"Death in a Bygone Hue" By Susan Van Kirk: Review/Giveaway

 Review by Kathleen Costa

 Details at the end of this post on how to enter to win a signed copy of the book and a link to purchase it.

Brush Strokes with … Murder?

Jill Madison returned to her hometown Apple Grove, Illinois, after accepting an offer to be the executive director for an art center bearing her mother’s name, The Adele Marsden Center for the Arts. She manages the center’s art gallery, schedules special programs and a wide range of classes, monitors a weaver’s guild, and currently is preparing for their first national art exhibit. Art is also a personal passion, but it is not without its problems. Jill’s work is closely monitored by one board member with his frequent intrusive, often threatening texts. Ivan the Terrible, as she notes, is not a fan, and with only a few months having passed since the robbery, murder, and general mayhem, he’s been her constant shadow.

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Image Source Level Best Books
Death in a Bygone Hue
Earns 5+/5 Family … Engaging & Endearing Gem!

Judge Ron Spivey is one of Jill’s closest family friends and she enjoys joining him every Saturday for lunch and spirited conversations about art (the judge is an avid, eclectic collector) and the Art Center (the judge is a member of the board as its treasurer). They also reminisce about his late wife and her late parents with whom the judge was very close. However, the voice mail he left for Jill was quite puzzling; the judge asked her to provide him with names of companies that specialized in forensic art analysis. It isn’t unusual for a true collector to seek such services, but is there a specific concern that makes an expert necessary? He also referred to a “surprise” he had for Jill which was of great intrigue. But, it is more a shocking surprise when Jill arrives at the judge’s home finding the front door unlocked, the housekeeper gone, and the judge dead!

The shock of the judge’s death pales in comparison to the shock that Judge Spivey named Jill his executor which included a substantial fee for her time and effort in executing his wishes. The will makes no accommodation for his two adult children, John and Erika, who believed their father’s ample estate and art collection was solely theirs. But, the most shocking development is that the judge’s death was not health related, but murder. As the finger pointing begins, Jill is hard pressed to explain all the whys. Why was she put in charge? Why were his children overlooked? Why did she and the Art Center receive such a substantial benefit? Why did he need an art expert? And most importantly, why is any of this a motive for murder?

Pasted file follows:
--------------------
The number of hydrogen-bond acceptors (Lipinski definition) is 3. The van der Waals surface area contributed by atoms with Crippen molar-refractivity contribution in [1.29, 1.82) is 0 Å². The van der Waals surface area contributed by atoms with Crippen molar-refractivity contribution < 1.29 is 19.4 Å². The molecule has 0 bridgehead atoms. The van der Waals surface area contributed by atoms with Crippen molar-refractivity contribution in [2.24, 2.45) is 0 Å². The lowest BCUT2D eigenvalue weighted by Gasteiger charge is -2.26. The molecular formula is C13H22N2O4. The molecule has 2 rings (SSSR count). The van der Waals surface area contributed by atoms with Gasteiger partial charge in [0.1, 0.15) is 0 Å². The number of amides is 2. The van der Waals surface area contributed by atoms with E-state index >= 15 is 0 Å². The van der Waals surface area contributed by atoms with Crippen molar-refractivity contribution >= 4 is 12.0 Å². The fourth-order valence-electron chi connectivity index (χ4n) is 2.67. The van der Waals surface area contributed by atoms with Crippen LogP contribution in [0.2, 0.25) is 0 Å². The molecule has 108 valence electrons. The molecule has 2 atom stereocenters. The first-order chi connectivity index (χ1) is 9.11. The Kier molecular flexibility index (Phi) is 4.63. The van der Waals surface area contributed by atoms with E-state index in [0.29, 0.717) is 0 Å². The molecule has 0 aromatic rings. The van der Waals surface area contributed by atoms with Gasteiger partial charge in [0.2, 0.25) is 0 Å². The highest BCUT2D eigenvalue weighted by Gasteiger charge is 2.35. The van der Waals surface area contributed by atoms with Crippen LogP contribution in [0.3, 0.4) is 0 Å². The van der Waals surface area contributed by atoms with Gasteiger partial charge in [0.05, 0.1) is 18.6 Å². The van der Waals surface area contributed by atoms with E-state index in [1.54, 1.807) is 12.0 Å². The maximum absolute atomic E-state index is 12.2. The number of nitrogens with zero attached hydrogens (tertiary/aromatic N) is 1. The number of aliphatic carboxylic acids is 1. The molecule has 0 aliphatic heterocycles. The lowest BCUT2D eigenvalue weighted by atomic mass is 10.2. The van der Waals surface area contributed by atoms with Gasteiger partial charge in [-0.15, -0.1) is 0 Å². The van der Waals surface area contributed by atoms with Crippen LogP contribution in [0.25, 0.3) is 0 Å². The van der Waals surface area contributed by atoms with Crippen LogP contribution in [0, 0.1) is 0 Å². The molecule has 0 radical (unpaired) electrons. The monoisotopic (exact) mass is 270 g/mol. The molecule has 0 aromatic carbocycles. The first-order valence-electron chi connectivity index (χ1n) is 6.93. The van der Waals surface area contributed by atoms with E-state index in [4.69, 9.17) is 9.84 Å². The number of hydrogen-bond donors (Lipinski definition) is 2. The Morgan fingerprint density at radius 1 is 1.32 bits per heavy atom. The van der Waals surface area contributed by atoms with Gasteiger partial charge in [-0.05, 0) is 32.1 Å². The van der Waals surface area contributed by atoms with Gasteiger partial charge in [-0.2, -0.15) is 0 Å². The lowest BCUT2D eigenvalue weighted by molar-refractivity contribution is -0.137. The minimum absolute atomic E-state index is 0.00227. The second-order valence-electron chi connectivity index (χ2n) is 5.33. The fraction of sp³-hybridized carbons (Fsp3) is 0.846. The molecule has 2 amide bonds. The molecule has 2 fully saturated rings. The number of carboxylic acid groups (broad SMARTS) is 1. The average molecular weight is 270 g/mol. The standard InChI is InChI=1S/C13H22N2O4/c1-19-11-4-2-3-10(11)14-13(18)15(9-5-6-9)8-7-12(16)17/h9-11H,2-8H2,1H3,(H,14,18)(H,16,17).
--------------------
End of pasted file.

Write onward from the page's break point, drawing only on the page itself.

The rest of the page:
Masterpiece of Mystery!

Susan Van Kirk combines the various “hues” of an engaging mystery in her second book of the Art Center Mystery series: clever investigation, diverse characters, page-turning intrigue, a personal stake, informative details, perilous predicaments, and a “didn’t see that coming” arrest. It has it all! This complex journey had many engaging sides capturing my attention from the tragic death of a close friend to curious inclusions and omissions in the will, from the judge’s disgruntled adult children to an interfering tabloid reporter, from past secrets, hidden agendas, and misleading clues to suspicions, accusations, and real danger. Nothing was obvious, an entertaining challenge for me, with both the judge’s personal and professional life requiring close scrutiny. Jill is a strong, clever lead, and I appreciate that she enlists realistic investigative methods and doesn’t circumvent law enforcement, well, most of the time. Her supportive family dynamic, which includes the sheriff, collaboration with her BFF, and a hint of romance, introduced in book one, adds to the personal side of the character, but the ins and outs of the art center drama continue as a central theme. A personal favorite no one should miss!

An Art Center Mystery

Death of a Pale Hue (2022) KRL Review HERE

Death of a Bygone Hue (2023)

Be a Big Fan of Susan Van Kirk!